Tucked into the crater of an extinct volcano, Kratovo is a small town surrounded by mountains, and is famed for its pretty stone buildings, red-roofed homes and winding lanes. The town’s rustic streets and historic architecture perfectly capture Macedonia’s rural charm, and with the Tavacka river running through the city, it is also home to a number of ancient stone bridges connecting the two sides of the water. The impressive surrounding landscape makes Kratovo an ideal location for photographers looking to snap some memorable shots of the country’s iconic beauty. The main square in town is one of the most charming sights for visitors, where they can observe a panoramic view of the town’s attractive buildings, including the six Medieval stone towers built to guard its residents from invaders.

Kratovo © Nikolovskii/ Flickr Kratovo © Nikolovskii/ Flickr


Lying on the Vardar River, Veles is a traditional town whose main industries are in silk and porcelain production. A town under the Bulgarian empire before its capture by the Serbians, the city’s architecture and infrastructure displays a range of influences, and is a testament to Macedonia’s multiplex history. The old town of Veles is particularly alluring, with its steep hills, winding streets and customary wooden houses providing a captivating and authentic picture of Macedonian life. With its beautiful clock towers and churches built into the mountainside, Veles is a prepossessing city where visitors can explore the birthplace of prolific literary figure Kočo Racin, the poet and author credited as being the founder of modern Macedonian literature.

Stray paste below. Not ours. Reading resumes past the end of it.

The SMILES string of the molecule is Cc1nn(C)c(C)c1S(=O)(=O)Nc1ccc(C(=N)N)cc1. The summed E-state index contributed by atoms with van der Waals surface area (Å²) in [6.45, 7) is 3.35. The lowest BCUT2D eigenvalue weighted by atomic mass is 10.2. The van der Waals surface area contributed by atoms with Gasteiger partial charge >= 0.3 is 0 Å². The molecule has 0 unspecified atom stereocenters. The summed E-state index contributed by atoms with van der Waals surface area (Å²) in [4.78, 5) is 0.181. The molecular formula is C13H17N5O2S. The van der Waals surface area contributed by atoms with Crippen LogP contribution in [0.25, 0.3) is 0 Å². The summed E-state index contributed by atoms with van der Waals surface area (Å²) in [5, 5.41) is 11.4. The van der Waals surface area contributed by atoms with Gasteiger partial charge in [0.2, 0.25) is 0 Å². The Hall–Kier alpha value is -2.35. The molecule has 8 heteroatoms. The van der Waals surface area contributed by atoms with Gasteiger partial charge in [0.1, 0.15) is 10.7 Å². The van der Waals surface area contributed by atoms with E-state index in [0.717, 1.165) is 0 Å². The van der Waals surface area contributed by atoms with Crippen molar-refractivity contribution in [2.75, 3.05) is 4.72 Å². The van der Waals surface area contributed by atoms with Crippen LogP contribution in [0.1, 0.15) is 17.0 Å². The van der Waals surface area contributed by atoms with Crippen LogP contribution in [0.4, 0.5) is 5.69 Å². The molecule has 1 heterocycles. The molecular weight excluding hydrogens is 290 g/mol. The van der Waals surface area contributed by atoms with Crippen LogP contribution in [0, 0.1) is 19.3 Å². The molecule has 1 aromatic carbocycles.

6. Mavrovo



Mavrovo is a region containing the beautiful Lake Mavrovo as well as Mavrovo National Park, Macedonia’s largest national park. Home to a sizeable forest as well as a a number of waterfalls, streams, and the country’s highest peak of Mount Korab, this area is one famed among climbers and hikers, and is also a popular skiing resort. The village of Mavrovo is hidden among these extraordinary surroundings, thus promising to be an unforgettable place to stay whilst visiting Macedonia. Visitors can sit in one of the town’s few local restaurants and sip a coffee whilst overlooking the pine and birch forests of the area, before setting out on a day of outdoor adventure. Mavrovo is a perfect destination for those looking for an active vacation in peaceful and striking surroundings, and it is also home to several beguiling historical churches and buildings.

St Nicholas Church, Mavrovo | © RoofofEurope/FlickrSt Nicholas Church, Mavrovo | © RoofofEurope/Flickr

7. Tetovo


With a history dating back to the Bronze age, Tetovo is another city bursting with cultural allure. One of Macedonia’s larger towns, Tetavo lies at the foot of the Šar Mountain range, which stretches from the north-west of Macedonia to Albania. With the mountains in the background, visitors here can wander through the charming city streets or take a stroll along the the banks of the Pena river, marveling at the original stone bridges built by the Illyrian tribes. Not only is Tetavo aesthetically pleasing, set against a rugged backdrop of mountains and hills, it is also home to a diverse and unique culture; many of its residents are immigrants from Albania, and many languages, including English, German and French, are widely spoken.